United States District Court, E.D. Louisiana
ORDER & REASONS
E. FALLON U.S. DISTRICT COURT JUDGE.
the Court is Defendant Ernesto Moreno’s Motion to
Vacate, Set Aside, or Correct Sentence under 28 U.S.C. §
2255. R. Doc. 464. The United States of America filed an
opposition to the motion. R. Doc. 474. This case was
originally held before Chief Judge Engelhardt, who conducted
the Rearraignment and Sentencing hearings. After Chief Judge
Engelhardt’s elevation to the Court of Appeals for the
Fifth Circuit, the case was transferred to Judge Fallon.
Having considered the parties’ memoranda and applicable
law, the Court now rules as follows.
RELEVANT PROCEDURAL BACKGROUND
26, 2017, on the first day of his trial, Defendant Ernesto
Moreno pleaded guilty without a plea agreement to Count 1 of
the nine-count second superseding indictment. See R.
Doc. 455 at 3–4. Count 1 charged Defendant with
knowingly conspiring “to distribute and possess with
the intent to distribute 500 grams or more of a mixture or
substance containing a detectable amount of methamphetamine,
Schedule II drug controlled substance.” R. Doc. 455 at
December 20, 2017, the Court sentenced Defendant to a term of
372 months imprisonment. R. Doc. 437 at 57. This sentence was
based on an offense level of 42 and a criminal history
category of three. R. Doc. 437 at 53. The offense level was
calculated based on the Presentence Report’s
recommendation of a base level of 36, R. Doc. 437 at 10, with
a four-level enhancement for a leadership role, R. Doc. 437
at 8, and two-level firearm enhancement, R. Doc. 437 at 52.
Because Defendant pleaded guilty on the first day of trial,
and thus both the government and the Court had expended
resources in preparation for trial, the Court did not apply
the two-level acceptance of responsibility reduction. R. Doc.
437 at 11.
December 28, 2017, eight days after Defendant’s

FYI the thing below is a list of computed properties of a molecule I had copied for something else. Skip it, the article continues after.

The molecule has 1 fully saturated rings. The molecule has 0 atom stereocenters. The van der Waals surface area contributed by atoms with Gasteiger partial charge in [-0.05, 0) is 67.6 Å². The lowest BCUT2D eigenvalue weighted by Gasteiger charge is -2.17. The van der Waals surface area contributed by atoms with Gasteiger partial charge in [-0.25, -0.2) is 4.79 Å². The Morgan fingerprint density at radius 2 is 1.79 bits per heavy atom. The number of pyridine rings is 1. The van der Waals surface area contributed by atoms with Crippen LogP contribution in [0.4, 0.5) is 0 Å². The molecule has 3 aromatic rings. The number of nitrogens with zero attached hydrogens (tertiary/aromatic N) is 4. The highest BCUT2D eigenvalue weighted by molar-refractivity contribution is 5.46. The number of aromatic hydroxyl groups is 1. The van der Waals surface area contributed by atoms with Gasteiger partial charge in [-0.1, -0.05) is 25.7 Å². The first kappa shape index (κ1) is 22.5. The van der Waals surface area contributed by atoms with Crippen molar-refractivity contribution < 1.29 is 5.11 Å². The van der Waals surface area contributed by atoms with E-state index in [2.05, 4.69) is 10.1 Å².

sentencing, he appealed his sentence to the Fifth Circuit. R.
Doc. 434. On February 7, 2019, the Fifth Circuit affirmed
this Court’s Judgment. R. Doc. 463.
March 28, 2019, Defendant filed a motion to vacate, set
aside, or correct sentence pursuant to 28 U.S.C. § 2255.
R. Doc. 464. In his motion, Defendant claims ineffective
assistance of counsel with respect to his guilty plea,
sentencing, and direct appeal. R. Doc. 646. Specifically,
Defendant claims his attorney was ineffective for the
following reasons: (1) advising Defendant to plead guilty, R.
Doc. 646 at 5; (2) failing to contest the government’s
use of time-barred evidence from 2011, R. Doc. 646 at 4; (3)
failing to raise the affirmative defense that events that
occurred in California and Nashville, Tennessee were
improperly included in the Factual Basis in this case in the
Eastern District of Louisiana, R. Doc. 646 at 9; and (4)
failing to challenge on appeal that there was not a
sufficient basis to support Defendant’s guilty plea, R.
Doc. 464 at 11. On August 22, 2019, the United States of
America filed an opposition to Defendant’s motion. R.
LAW AND ANALYSIS
28 U.S.C. § 2255, a prisoner may move the court that
imposed his sentence to vacate, set aside or correct the
sentence. 28 U.S.C. § 2255(a). Section 2255 identifies
only four bases on which the motion may be made: (1) the
sentence was imposed in violation of the Constitution or laws
of the United States; (2) the court was without jurisdiction
to impose the sentence; (3) the sentence exceeds the
statutory maximum sentence; or (4) the sentence is
“otherwise subject to collateral attack.”
Id.; see also United States v. Placente, 81
F.3d 555, 558 (5th Cir. 1996). A claim of error that is
neither constitutional nor jurisdictional is not cognizable
in a Section 2255 proceeding unless the error constitutes a
“fundamental” error that “renders the
entire proceeding irregular or invalid.” United
States v. Addonizio, 442 U.S. 178, 186 (1979). The
petitioner bears the burden of establishing his claims of
error by a preponderance of the evidence. United States
v. Bondurant, 689 F.2d 1246, 1251 (5th Cir. 1982). If
the Court finds the prisoner is entitled to relief, it
“shall vacate and set the judgment aside and shall